March 9, 2010 | Mark Paradies

Pandemic Flu Update from Dennis Osmer

Dear Friends –

While influenza outbreaks appear to be slowing, neither the WHO, nor CDC has declared an end to this pandemic. There are still some areas with widespread influenza activity.



In an overview of flu activity during the 2009-10 flu season that started Aug 30, the US Centers for Disease Control and Prevention (CDC) said pediatric deaths from the pandemic virus are three times higher than the average for the past three seasons. Flu activity peaked on Oct 24, much earlier than the February peaks of the most recent flu seasons. The CDC pointed out that multiple waves were seen during the three most recent pandemics, emphasizing the importance of vaccination.

Though older people appear to have some immunity to the pandemic virus, the US Centers for Disease Control and Prevention learned of several outbreaks at nursing homes, detailing three in Morbidity and Mortality Weekly Report (MMWR). They occurred during the fall before the vaccine was widely available, and infections in healthcare workers were documented at two of the facilities. Infection control steps and antiviral prophylaxis seemed to slow flu spread.

            A new study is shedding light on the immune response of the elderly to H1N1. This study demonstrates that in Finland, individuals born between 1909 and 1924 and to a lesser extent those born between 1925 and 1944 have pre-existing humeral immunity against the 2009 pandemic H1N1 influenza A virus.

·   Ninety-six per cent of individuals born between 1909 and 1919 had antibodies against the 2009 pandemic influenza virus.

· Those born between 1920 and 1944, the prevalence varied from 77% to 14%.

· Most individuals born after 1944 lacked antibodies to the pandemic virus.


During 2009, 73 laboratory-confirmed cases of human infection with highly pathogenic avian influenza A (H5N1) virus were reported to WHO from 5 countries. The 73 laboratory-confirmed cases of H5N1 virus infection were reported from Cambodia (1 case), China (7), Egypt (39), Indonesia (21) and Viet Nam (5); all of these countries reported human cases of H5N1 previously. Circulation of highly pathogenic H5N1 virus in poultry is considered to be endemic in these countries.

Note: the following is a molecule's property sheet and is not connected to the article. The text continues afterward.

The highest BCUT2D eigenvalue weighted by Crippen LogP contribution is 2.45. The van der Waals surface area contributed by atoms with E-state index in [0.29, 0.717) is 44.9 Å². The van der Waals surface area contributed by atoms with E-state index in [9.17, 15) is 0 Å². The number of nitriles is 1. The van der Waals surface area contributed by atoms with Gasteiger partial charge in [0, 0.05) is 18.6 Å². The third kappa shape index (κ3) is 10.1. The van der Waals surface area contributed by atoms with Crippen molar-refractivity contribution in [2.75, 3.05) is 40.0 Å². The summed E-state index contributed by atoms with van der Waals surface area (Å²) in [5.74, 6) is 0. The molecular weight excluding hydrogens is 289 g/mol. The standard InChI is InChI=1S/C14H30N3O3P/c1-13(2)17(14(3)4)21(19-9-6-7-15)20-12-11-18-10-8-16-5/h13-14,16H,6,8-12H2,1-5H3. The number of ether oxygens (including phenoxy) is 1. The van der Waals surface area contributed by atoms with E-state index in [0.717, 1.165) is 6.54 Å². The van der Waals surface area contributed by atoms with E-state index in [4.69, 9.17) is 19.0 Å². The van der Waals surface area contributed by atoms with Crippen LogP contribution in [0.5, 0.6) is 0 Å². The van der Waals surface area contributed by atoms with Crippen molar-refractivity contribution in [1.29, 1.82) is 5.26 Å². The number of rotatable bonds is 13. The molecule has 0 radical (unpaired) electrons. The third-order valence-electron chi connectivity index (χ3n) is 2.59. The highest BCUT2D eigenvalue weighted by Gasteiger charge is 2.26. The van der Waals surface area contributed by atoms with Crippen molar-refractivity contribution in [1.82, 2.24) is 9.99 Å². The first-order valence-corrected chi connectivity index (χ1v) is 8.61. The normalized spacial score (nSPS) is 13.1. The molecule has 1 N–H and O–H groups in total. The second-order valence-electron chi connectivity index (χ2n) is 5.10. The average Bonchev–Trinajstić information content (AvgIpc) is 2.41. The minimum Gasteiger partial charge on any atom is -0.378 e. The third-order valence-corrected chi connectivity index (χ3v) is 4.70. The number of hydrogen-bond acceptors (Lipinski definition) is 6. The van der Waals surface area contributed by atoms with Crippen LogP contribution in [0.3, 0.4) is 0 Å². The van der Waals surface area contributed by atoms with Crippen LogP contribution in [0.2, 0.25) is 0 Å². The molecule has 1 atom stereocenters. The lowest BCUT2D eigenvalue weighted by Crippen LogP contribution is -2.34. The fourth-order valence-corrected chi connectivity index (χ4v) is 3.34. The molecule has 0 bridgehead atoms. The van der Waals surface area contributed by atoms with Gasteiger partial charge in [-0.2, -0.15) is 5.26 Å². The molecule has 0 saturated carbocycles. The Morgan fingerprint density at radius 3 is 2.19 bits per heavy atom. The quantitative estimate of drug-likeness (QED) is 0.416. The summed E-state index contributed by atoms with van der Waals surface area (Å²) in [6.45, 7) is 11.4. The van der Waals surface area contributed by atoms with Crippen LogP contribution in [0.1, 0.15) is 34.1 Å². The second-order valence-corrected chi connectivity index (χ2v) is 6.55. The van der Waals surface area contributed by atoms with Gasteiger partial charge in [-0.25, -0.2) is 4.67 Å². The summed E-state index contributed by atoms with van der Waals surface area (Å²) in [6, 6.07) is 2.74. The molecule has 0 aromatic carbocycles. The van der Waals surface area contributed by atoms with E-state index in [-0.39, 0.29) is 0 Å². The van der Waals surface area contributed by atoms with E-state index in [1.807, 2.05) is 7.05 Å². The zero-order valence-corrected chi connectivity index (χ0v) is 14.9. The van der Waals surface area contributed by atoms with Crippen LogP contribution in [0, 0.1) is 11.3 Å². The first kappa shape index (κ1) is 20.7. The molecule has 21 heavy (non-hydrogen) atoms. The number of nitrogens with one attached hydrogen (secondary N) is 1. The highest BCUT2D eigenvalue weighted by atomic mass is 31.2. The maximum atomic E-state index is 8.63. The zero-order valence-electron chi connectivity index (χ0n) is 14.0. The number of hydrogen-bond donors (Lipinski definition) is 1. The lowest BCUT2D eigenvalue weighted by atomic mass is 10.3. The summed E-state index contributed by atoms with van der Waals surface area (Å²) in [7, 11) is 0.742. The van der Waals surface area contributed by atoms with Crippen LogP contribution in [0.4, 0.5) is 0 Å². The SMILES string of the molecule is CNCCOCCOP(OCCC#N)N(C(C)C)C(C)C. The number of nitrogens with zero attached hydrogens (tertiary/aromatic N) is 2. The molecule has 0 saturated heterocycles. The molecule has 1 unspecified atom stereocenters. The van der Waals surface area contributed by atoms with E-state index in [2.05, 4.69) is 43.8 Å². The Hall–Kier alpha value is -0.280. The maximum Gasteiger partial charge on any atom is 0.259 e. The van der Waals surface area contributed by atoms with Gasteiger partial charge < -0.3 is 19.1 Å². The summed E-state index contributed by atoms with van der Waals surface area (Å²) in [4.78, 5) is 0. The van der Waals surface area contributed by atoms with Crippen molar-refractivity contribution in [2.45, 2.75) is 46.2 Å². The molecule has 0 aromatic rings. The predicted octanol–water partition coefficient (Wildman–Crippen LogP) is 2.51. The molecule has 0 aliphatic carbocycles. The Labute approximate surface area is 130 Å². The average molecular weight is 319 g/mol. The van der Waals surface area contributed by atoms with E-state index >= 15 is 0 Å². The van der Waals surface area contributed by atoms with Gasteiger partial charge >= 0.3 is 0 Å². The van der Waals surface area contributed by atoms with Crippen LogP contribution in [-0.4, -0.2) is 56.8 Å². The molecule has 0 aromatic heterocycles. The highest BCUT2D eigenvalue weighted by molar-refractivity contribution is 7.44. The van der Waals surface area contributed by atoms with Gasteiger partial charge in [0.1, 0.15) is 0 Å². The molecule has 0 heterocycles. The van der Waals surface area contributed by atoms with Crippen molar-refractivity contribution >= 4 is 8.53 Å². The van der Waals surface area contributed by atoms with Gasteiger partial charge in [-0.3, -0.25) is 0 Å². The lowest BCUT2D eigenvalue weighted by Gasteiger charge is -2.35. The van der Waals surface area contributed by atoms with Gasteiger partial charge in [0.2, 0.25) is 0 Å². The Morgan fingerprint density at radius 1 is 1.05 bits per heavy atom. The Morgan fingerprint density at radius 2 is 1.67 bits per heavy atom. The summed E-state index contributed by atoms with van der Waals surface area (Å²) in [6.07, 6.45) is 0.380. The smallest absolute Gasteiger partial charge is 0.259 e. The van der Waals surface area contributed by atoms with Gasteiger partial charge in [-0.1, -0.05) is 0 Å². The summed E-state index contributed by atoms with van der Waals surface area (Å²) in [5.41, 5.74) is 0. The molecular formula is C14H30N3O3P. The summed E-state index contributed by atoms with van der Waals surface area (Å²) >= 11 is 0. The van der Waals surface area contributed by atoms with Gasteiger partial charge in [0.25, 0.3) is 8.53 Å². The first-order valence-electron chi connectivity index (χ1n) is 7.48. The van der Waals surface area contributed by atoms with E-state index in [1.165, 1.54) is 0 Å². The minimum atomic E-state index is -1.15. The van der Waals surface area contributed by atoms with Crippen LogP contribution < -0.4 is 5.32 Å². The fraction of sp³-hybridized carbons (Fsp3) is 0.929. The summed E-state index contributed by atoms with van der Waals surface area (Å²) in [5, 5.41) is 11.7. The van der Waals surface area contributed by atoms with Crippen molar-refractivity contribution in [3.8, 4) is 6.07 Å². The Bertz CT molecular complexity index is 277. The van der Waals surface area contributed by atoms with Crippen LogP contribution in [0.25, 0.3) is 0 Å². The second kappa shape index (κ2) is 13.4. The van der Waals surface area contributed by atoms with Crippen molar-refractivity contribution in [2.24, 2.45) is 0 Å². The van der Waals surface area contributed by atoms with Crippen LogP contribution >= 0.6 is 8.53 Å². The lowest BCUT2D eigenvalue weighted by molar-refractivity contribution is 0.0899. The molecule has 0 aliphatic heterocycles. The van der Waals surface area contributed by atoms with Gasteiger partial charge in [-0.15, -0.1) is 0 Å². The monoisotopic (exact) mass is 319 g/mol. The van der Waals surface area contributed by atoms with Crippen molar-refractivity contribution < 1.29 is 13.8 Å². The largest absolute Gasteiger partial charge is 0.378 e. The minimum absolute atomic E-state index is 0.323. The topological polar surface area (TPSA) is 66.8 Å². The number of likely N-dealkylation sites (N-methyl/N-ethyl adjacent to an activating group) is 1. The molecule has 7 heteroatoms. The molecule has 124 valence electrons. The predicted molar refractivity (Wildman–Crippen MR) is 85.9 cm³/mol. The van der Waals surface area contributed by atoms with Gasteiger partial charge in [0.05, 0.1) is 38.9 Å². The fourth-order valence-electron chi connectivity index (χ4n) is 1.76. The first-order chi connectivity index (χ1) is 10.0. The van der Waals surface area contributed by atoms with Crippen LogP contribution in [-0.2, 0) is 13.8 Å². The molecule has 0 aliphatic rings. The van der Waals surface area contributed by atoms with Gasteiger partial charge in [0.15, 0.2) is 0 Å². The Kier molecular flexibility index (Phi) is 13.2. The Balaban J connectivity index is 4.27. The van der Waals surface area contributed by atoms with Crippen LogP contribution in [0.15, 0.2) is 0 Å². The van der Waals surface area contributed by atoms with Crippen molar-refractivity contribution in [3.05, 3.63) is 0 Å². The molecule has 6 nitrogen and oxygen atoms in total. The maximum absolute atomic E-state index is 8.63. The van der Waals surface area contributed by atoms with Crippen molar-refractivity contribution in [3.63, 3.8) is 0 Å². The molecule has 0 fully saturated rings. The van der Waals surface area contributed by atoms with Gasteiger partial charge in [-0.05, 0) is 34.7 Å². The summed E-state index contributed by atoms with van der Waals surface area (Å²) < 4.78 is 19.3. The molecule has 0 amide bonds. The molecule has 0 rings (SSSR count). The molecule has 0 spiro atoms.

With almost double the number of human cases of H5N1 reported in 2009 compared with 2008, and with continuing circulation of the virus among certain poultry populations, it is clear that H5N1 remains a concern for both animal health and public health.

Picture 24.png


            Given signs that the pandemic H1N1 virus will continue its dominance over other flu strains, the World Health Organization (WHO), CDC, FDA, etc. have recommended adding the pandemic strain as the H1N1 component of the seasonal flu vaccine for the Northern Hemisphere’s next flu season. Additionally, they have also changed the other influenza A strain, replacing the Brisbane H3N2 component with a Perth H3N2 strain. The influenza B component (changed last year) remains the same.The recommendation for next season’s vaccine:

·   A/California/7/2009 (H1N1)-like virus

· A/Perth/16/2009 (H3N2)-like virus

· B/Brisbane/60/2008-like virus.

The Advisory Committee on Immunization Practices (ACIP) voted to expand the recommendation for annual influenza vaccination to include all people aged 6 months and older. The expanded recommendation is to take effect in the 2010 – 2011 influenza season. The new recommendation seeks to remove barriers to influenza immunization and signals the importance of preventing influenza across the entire population. The vote took place against a backdrop of incremental increases in the numbers and groups of people recommended for influenza vaccination in years past, and lessons learned from the world’s still ongoing first flu pandemic in 40 years.


            In an effort to maintain the nation’s supply of drugs and other medical products in the event of a pandemic or other emergency, the US Food and Drug Administration (FDA) recently issued guidance to help pharmaceutical companies plan for high absenteeism rates. It focuses on “medically necessary products” such as antivirals and details what the FDA could do to help protect the supply. The guidance is also aimed at companies that make the raw materials and components used in the products.

College students living in dorms reduced their risk of influenza-like illness (ILI) at the peak of the flu season by wearing surgical masks a few hours a day and practicing good hand hygiene, say researchers from the University of Michigan. There have been many studies that point out the effectiveness of masks, hand hygiene & social distancing as very effective tools.



                        As the H1N1 pandemic vaccine becomes available in your area, I urge you to get it – for yourself, your family & your community. In the meantime, continue to practice good hygiene and social distancing.

Stay safe

Best regards


Dennis Osmer
Environment, Health, Safety,
& Emergency Management

Show Comments

Leave a Reply

Your email address will not be published. Required fields are marked *